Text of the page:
Sitting in the Walmart parking lot a little bit north of Houston, the blustery wind is buffeting the car. It’s going to be a hot summer, more climatically eratic than usual I would imagine. I’m hoping we are not going to suffer a drought although quite frankly, the signs aren’t good. For now, on this April Tuesday, the wind blowing in has enough spring to it that I’m comfortable and I am waiting on my Mother.
At soon to be 82 she’s not the best driver. I doubt she could hear you if you blared your horn for 3 minutes right behind her and she has no vision in her left eye. I have begun to suspect that she can’t see out of the other one much past arms reach. I say this to tell you how proud I am of her because as independent as she is (and she really is, in all manor of definitions of that word) she has conceded that driving even short distances is not something she should be doing.
She frequently laments that she wishes she had a paid driver.
It would still afford her some freedom is her reason.
‘Driving Ms. Daisy’ wasn’t just about racial acceptance and relationships in the south, it was also about aging, which we all do regardless of the color of our skin.
So, for now Mother has me. And that means that one of her favorite pastimes, shopping, falls under the purvue of me, the driver and my driver’s willingness to take her to the places she likes to go to buy her toothpaste, flower baskets, and dog treats. And not rush her.
That’s the key here and why we are new to this arrangement. I realized that for me to give her what she wants, needs, I needed to be a bit more chauffeur like in my approach and not like a companion shopper. We all need private time. Besides, we are vastly different in our shopping philosophy. She loves to peruse the aisles slowly, piddling about shiny and beautiful items. I’m Lance-like in temperament and approach, speed shopping on steroids.
Today I told her take as long as you want. I’ll be reading email in my truck. You know where I’m parked.
I really didn’t have any email to read, I too wanted some private time and sometimes, alone in a crowd (or a Walmart parking lot) is just what you didn’t know you needed.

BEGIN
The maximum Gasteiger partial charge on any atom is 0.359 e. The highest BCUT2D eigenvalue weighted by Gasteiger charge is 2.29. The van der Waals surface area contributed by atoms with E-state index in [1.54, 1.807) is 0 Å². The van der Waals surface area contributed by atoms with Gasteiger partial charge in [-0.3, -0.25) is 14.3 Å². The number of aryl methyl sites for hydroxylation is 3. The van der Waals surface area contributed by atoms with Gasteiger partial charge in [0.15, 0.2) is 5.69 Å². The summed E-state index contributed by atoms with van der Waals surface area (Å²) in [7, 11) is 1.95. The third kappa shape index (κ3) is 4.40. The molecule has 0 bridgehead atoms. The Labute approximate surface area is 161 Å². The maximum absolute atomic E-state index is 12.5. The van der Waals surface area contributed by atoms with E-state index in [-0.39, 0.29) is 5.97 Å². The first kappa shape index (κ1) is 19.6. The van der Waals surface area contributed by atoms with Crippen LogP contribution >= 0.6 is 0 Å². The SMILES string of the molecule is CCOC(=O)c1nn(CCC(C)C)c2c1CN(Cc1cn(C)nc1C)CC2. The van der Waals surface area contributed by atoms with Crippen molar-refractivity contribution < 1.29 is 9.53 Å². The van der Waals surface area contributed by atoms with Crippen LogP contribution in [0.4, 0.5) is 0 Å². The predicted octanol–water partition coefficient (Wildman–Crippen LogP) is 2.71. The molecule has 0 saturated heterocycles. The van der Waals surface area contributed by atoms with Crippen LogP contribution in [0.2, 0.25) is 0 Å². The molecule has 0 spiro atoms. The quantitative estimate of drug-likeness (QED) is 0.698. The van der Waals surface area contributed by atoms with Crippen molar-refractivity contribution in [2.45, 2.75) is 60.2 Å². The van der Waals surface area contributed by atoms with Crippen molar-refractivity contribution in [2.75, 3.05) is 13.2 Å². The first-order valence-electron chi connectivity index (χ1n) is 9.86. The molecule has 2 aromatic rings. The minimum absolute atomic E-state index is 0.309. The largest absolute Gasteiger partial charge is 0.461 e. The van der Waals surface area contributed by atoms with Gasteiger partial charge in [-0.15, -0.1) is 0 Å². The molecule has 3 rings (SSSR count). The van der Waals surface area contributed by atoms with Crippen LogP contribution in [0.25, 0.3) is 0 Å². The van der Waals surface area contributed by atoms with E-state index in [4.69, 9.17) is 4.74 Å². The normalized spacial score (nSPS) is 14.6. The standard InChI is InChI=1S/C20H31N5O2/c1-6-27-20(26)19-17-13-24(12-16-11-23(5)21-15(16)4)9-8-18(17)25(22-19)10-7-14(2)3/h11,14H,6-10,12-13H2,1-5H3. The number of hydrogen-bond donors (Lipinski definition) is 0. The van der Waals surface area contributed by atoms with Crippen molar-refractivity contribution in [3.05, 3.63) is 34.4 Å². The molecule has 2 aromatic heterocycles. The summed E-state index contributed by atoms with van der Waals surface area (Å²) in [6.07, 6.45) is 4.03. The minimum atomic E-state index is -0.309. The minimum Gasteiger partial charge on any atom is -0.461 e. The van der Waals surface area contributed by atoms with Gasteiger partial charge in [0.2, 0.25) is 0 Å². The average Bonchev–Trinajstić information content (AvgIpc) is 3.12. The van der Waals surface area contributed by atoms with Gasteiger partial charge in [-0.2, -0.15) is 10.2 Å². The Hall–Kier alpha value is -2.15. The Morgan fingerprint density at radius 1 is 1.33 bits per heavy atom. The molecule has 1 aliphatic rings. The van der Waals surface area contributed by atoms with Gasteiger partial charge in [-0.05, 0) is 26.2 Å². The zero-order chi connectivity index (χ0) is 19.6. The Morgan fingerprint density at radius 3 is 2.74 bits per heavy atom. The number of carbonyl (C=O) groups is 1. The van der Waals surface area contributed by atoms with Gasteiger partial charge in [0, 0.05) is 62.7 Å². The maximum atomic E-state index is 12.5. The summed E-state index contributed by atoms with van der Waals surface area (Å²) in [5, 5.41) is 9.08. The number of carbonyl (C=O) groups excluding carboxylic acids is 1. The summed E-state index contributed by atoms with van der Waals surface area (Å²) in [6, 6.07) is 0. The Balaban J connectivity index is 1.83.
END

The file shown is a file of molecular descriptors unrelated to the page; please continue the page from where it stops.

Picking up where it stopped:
I watched as the young teen held his jeans in a wad at his groin, the pant bottoms draping around his ankles in multiple folds, the denim crotch hanging so low he waddled ungainly.
I remain mystified to the statement he hopes he is making to the world.
Not for the first time, I want to run over, with my pants pulled down to my butt cheeks and let him see the idea from a perspective that might put a little sense into his head.
I didn’t do it but I am certain it would have been a moment of clarity for him.
I watched as the woman who I had rushed past inside, a 40 something, blonde with a gentle smile on her lips pushes her full buggy to her car.
I leaned my head back and just because they came to my mind, I said a prayer for a few people that for one reason or another I knew had a trouble going on. The prayers didn’t take long and when my mind began to wander I thought for a moment what my life would be like if God has decided in his wisdom to make me a chauffeur to earn a salary.
You’d have a lot of time to think and a lot of different places to do it in.
When I opened my eyes that same blonde woman was in an animated conversation with a small, brown skinned woman about the same age. Apparently the blonde had pushed her buggy to the cart rack after unloading it and inadvertently left her purse in it. The brown skinned woman had found it and noticed the frantic blonde woman a few aisles over.
I eaves dropped on their conversation, it blowing in with the wind through my truck window.
As one thanked the other, I could tell the other basked in a glow that had to with only one thing, doing something for someone else. I thought about a very similar Walmart experience my mother had when she was driving her own self about a year ago. Mother had bolted through our backdoor, panicked, and when we went back together to see how the best way to mediate the damage, a woman was waiting outside looking for a frantic owner of a yellow handbag left in a cart.
I watched, when the conversation over, the brown skin woman’s gait and posture as she walked past my open window.
Mother arrived. “I have a daisy for you.” Inside the plastic sack was a cute pair of leggins and athletic top that I would never have seen. Mother was connecting with me on something she thought I would like, something that might work for the tennis in my life.
“Thank you, Jan,” she said her eyes happy and young, the smile broad on her face.
There is wisdom at even places like Walmart, if you open your eyes to see and take note of what feeds the soul of man and woman, what gives us hope and fills our heart.
Mother tells me that getting old means ‘your options get fewer and fewer.’
There are always options that have nothing to do with whether you still drive your own car, whether you are 80 or 16 or 40.
It’s those options that matter.